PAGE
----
Nightlife & the Arts in Madrid
Nightlife—or la marcha—reaches legendary heights in Madrid. It's been said that madrileños rarely sleep, largely because they spend so much time in bars, socializing in the easy, sophisticated way that's unique to this city. This is true of young and old alike, and it's not uncommon for children to play on the sidewalks past midnight while multigenerational families and friends convene over coffee or cocktails at an outdoor café. For those in their thirties, forties, and up who don't plan on staying out until sunrise, the best options are the bars along the Cava Alta and Cava Baja, Calle Huertas near Plaza Santa Ana, and Moratín near Antón Martín. Younger people who want to stay out till the wee hours have more options: Calle Príncipe and Calle De la Cruz—also in Santa Ana—and the Plaza de Anton Martín, especially the scruffier streets that lead onto Plaza Lavapiés. The biggest night scene—with a mixed crowd—happens in Malasaña, which has plenty of trendy hangouts on both sides of Calle San Vicente Ferrer, on Calle La Palma, and on the streets that come out onto Plaza del 2 de Mayo, and on the refurbished and adjacent Triball area. Also big is nearby Chueca, where tattoo parlors and street-chic boutiques break up the endless alleys of gay and lesbian bars, techno discos, and after-hours clubs.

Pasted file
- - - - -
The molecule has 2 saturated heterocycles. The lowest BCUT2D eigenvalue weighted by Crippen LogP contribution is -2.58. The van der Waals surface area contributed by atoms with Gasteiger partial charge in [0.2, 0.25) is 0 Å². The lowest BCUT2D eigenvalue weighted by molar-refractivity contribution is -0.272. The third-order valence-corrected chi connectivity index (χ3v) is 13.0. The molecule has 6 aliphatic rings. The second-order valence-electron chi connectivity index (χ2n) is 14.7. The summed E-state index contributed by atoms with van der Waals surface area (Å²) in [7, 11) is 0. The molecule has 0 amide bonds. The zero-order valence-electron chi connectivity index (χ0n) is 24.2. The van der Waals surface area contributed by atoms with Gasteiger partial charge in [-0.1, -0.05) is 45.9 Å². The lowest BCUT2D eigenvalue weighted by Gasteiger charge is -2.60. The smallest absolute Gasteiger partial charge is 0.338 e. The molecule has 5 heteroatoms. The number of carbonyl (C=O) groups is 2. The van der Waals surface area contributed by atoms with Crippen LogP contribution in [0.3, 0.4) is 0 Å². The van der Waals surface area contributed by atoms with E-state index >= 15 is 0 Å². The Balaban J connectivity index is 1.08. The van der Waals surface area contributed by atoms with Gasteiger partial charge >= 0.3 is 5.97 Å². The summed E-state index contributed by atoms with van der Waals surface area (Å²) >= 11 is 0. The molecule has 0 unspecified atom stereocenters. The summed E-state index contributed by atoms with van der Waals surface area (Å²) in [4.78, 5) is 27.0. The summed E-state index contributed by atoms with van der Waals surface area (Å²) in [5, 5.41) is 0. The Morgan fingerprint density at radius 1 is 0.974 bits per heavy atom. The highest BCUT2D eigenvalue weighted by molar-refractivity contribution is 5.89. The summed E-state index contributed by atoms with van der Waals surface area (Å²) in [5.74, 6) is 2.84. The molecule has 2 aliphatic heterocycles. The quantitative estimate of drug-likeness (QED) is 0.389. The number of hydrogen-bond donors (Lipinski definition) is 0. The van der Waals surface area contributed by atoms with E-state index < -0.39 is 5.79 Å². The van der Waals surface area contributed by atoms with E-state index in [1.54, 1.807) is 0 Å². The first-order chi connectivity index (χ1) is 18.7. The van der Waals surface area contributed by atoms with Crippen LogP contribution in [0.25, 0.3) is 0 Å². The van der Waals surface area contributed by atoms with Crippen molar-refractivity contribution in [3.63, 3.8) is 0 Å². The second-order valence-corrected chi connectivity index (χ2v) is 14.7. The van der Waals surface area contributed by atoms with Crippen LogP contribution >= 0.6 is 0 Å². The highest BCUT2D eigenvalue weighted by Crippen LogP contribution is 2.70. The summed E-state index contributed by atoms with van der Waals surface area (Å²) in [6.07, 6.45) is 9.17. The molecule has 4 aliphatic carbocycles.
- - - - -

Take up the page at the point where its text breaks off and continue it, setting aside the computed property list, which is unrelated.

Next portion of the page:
Most of the commendable cafés you'll find in Madrid can be classified into two main groups: The ones that have been around for many years (Café del Círculo, Café de Oriente), where writers, singers, poets, and discussion groups still meet and where conversations are usually more important than the coffee itself; and the new ones (Faborit, Diurno, Delic, Anglona), which are tailored to hip and hurried urbanites and tend to have a wider product selection, modern interiors, and Wi-Fi.
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